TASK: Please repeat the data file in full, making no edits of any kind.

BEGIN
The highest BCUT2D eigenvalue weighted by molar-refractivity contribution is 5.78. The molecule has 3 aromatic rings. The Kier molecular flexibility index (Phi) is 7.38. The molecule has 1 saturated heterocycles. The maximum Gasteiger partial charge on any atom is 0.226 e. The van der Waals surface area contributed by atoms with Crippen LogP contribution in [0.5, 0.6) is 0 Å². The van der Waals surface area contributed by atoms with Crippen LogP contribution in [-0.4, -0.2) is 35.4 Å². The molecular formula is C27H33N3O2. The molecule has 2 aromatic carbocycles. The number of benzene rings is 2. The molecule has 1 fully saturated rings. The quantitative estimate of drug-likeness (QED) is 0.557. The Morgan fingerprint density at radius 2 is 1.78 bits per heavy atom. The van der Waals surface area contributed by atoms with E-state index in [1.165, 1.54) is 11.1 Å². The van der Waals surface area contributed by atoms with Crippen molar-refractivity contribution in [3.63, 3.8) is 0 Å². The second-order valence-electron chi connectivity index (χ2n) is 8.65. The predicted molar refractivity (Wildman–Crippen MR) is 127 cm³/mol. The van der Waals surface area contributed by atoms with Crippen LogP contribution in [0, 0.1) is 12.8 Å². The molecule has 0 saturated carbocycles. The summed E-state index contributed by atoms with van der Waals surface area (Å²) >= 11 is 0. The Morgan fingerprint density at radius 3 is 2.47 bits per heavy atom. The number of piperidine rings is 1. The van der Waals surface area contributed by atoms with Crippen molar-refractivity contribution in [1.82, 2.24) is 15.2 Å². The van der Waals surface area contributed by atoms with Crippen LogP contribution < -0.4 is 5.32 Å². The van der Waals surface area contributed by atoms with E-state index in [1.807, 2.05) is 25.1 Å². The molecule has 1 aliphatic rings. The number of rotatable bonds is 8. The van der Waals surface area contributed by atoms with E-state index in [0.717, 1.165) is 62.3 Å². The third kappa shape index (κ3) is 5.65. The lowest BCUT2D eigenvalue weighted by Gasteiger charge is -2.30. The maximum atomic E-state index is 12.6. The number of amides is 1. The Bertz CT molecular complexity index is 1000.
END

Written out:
The highest BCUT2D eigenvalue weighted by molar-refractivity contribution is 5.78. The molecule has 3 aromatic rings. The Kier molecular flexibility index (Phi) is 7.38. The molecule has 1 saturated heterocycles. The maximum Gasteiger partial charge on any atom is 0.226 e. The van der Waals surface area contributed by atoms with Crippen LogP contribution in [0.5, 0.6) is 0 Å². The van der Waals surface area contributed by atoms with Crippen LogP contribution in [-0.4, -0.2) is 35.4 Å². The molecular formula is C27H33N3O2. The molecule has 2 aromatic carbocycles. The number of benzene rings is 2. The molecule has 1 fully saturated rings. The quantitative estimate of drug-likeness (QED) is 0.557. The Morgan fingerprint density at radius 2 is 1.78 bits per heavy atom. The van der Waals surface area contributed by atoms with E-state index in [1.165, 1.54) is 11.1 Å². The van der Waals surface area contributed by atoms with Crippen molar-refractivity contribution in [3.63, 3.8) is 0 Å². The second-order valence-electron chi connectivity index (χ2n) is 8.65. The predicted molar refractivity (Wildman–Crippen MR) is 127 cm³/mol. The van der Waals surface area contributed by atoms with Crippen LogP contribution in [0, 0.1) is 12.8 Å². The molecule has 0 saturated carbocycles. The summed E-state index contributed by atoms with van der Waals surface area (Å²) >= 11 is 0. The Morgan fingerprint density at radius 3 is 2.47 bits per heavy atom. The number of piperidine rings is 1. The van der Waals surface area contributed by atoms with Crippen molar-refractivity contribution in [1.82, 2.24) is 15.2 Å². The van der Waals surface area contributed by atoms with Crippen LogP contribution < -0.4 is 5.32 Å². The van der Waals surface area contributed by atoms with E-state index in [1.807, 2.05) is 25.1 Å². The molecule has 1 aliphatic rings. The number of rotatable bonds is 8. The van der Waals surface area contributed by atoms with E-state index in [0.717, 1.165) is 62.3 Å². The third kappa shape index (κ3) is 5.65. The lowest BCUT2D eigenvalue weighted by Gasteiger charge is -2.30. The maximum atomic E-state index is 12.6. The number of amides is 1. The Bertz CT molecular complexity index is 1000.